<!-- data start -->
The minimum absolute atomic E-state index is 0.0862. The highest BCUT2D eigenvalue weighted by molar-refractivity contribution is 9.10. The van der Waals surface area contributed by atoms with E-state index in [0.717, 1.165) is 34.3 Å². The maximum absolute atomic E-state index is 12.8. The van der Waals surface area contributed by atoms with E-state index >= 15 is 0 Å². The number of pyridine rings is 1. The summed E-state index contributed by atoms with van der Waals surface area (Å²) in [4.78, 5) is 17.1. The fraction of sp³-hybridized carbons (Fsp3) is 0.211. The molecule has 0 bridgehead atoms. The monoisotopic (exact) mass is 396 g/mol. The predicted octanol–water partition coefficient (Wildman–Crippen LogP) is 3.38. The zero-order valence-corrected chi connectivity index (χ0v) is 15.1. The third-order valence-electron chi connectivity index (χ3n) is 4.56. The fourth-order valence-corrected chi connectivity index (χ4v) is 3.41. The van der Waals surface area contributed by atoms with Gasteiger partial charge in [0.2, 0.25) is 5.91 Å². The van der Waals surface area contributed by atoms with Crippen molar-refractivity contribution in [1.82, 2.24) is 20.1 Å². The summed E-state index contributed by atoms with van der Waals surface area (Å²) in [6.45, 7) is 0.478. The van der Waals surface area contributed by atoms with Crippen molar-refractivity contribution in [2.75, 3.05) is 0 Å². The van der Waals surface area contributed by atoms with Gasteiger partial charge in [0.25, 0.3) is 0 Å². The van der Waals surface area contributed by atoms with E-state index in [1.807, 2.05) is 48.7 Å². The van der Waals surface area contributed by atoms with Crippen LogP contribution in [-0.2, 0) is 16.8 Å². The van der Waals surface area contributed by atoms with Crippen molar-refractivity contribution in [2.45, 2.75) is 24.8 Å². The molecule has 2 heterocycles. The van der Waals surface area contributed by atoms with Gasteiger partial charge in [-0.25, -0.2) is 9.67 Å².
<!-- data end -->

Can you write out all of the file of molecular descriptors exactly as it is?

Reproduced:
The minimum absolute atomic E-state index is 0.0862. The highest BCUT2D eigenvalue weighted by molar-refractivity contribution is 9.10. The van der Waals surface area contributed by atoms with E-state index in [0.717, 1.165) is 34.3 Å². The maximum absolute atomic E-state index is 12.8. The van der Waals surface area contributed by atoms with E-state index >= 15 is 0 Å². The number of pyridine rings is 1. The summed E-state index contributed by atoms with van der Waals surface area (Å²) in [4.78, 5) is 17.1. The fraction of sp³-hybridized carbons (Fsp3) is 0.211. The molecule has 0 bridgehead atoms. The monoisotopic (exact) mass is 396 g/mol. The predicted octanol–water partition coefficient (Wildman–Crippen LogP) is 3.38. The zero-order valence-corrected chi connectivity index (χ0v) is 15.1. The third-order valence-electron chi connectivity index (χ3n) is 4.56. The fourth-order valence-corrected chi connectivity index (χ4v) is 3.41. The van der Waals surface area contributed by atoms with Gasteiger partial charge in [0.2, 0.25) is 5.91 Å². The van der Waals surface area contributed by atoms with Crippen molar-refractivity contribution in [1.82, 2.24) is 20.1 Å². The summed E-state index contributed by atoms with van der Waals surface area (Å²) in [6.45, 7) is 0.478. The van der Waals surface area contributed by atoms with Crippen molar-refractivity contribution in [2.75, 3.05) is 0 Å². The van der Waals surface area contributed by atoms with Gasteiger partial charge in [0.25, 0.3) is 0 Å². The van der Waals surface area contributed by atoms with E-state index in [1.807, 2.05) is 48.7 Å². The van der Waals surface area contributed by atoms with Crippen LogP contribution in [-0.2, 0) is 16.8 Å². The van der Waals surface area contributed by atoms with Crippen molar-refractivity contribution in [2.45, 2.75) is 24.8 Å². The molecule has 2 heterocycles. The van der Waals surface area contributed by atoms with Gasteiger partial charge in [-0.25, -0.2) is 9.67 Å².